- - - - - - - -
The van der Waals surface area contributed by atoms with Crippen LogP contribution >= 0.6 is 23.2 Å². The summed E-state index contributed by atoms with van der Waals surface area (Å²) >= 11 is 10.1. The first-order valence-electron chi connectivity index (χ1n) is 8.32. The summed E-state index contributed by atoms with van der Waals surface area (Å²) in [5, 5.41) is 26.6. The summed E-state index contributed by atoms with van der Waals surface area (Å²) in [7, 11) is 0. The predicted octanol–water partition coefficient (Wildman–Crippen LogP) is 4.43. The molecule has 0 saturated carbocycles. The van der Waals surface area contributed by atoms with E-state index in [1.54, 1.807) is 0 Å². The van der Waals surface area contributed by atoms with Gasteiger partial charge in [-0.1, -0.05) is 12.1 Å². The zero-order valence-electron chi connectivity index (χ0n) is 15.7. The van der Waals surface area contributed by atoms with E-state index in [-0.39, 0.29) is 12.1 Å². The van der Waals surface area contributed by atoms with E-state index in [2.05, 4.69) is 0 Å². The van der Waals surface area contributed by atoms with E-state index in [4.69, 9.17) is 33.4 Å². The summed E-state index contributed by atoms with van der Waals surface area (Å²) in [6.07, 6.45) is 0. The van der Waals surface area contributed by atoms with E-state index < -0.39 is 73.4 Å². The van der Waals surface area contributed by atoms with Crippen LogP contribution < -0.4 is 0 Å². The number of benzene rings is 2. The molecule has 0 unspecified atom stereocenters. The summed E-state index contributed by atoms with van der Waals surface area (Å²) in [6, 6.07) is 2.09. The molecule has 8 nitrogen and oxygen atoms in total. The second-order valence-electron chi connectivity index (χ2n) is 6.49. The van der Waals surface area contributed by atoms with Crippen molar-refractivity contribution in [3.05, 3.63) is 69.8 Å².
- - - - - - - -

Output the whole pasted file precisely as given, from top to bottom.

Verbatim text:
The van der Waals surface area contributed by atoms with Crippen LogP contribution >= 0.6 is 23.2 Å². The summed E-state index contributed by atoms with van der Waals surface area (Å²) >= 11 is 10.1. The first-order valence-electron chi connectivity index (χ1n) is 8.32. The summed E-state index contributed by atoms with van der Waals surface area (Å²) in [5, 5.41) is 26.6. The summed E-state index contributed by atoms with van der Waals surface area (Å²) in [7, 11) is 0. The predicted octanol–water partition coefficient (Wildman–Crippen LogP) is 4.43. The molecule has 0 saturated carbocycles. The van der Waals surface area contributed by atoms with E-state index in [1.54, 1.807) is 0 Å². The van der Waals surface area contributed by atoms with Gasteiger partial charge in [-0.1, -0.05) is 12.1 Å². The zero-order valence-electron chi connectivity index (χ0n) is 15.7. The van der Waals surface area contributed by atoms with E-state index in [-0.39, 0.29) is 12.1 Å². The van der Waals surface area contributed by atoms with E-state index in [2.05, 4.69) is 0 Å². The van der Waals surface area contributed by atoms with E-state index in [4.69, 9.17) is 33.4 Å². The summed E-state index contributed by atoms with van der Waals surface area (Å²) in [6.07, 6.45) is 0. The van der Waals surface area contributed by atoms with E-state index < -0.39 is 73.4 Å². The van der Waals surface area contributed by atoms with Crippen LogP contribution < -0.4 is 0 Å². The number of benzene rings is 2. The molecule has 0 unspecified atom stereocenters. The summed E-state index contributed by atoms with van der Waals surface area (Å²) in [6, 6.07) is 2.09. The molecule has 8 nitrogen and oxygen atoms in total. The second-order valence-electron chi connectivity index (χ2n) is 6.49. The van der Waals surface area contributed by atoms with Crippen molar-refractivity contribution in [3.05, 3.63) is 69.8 Å².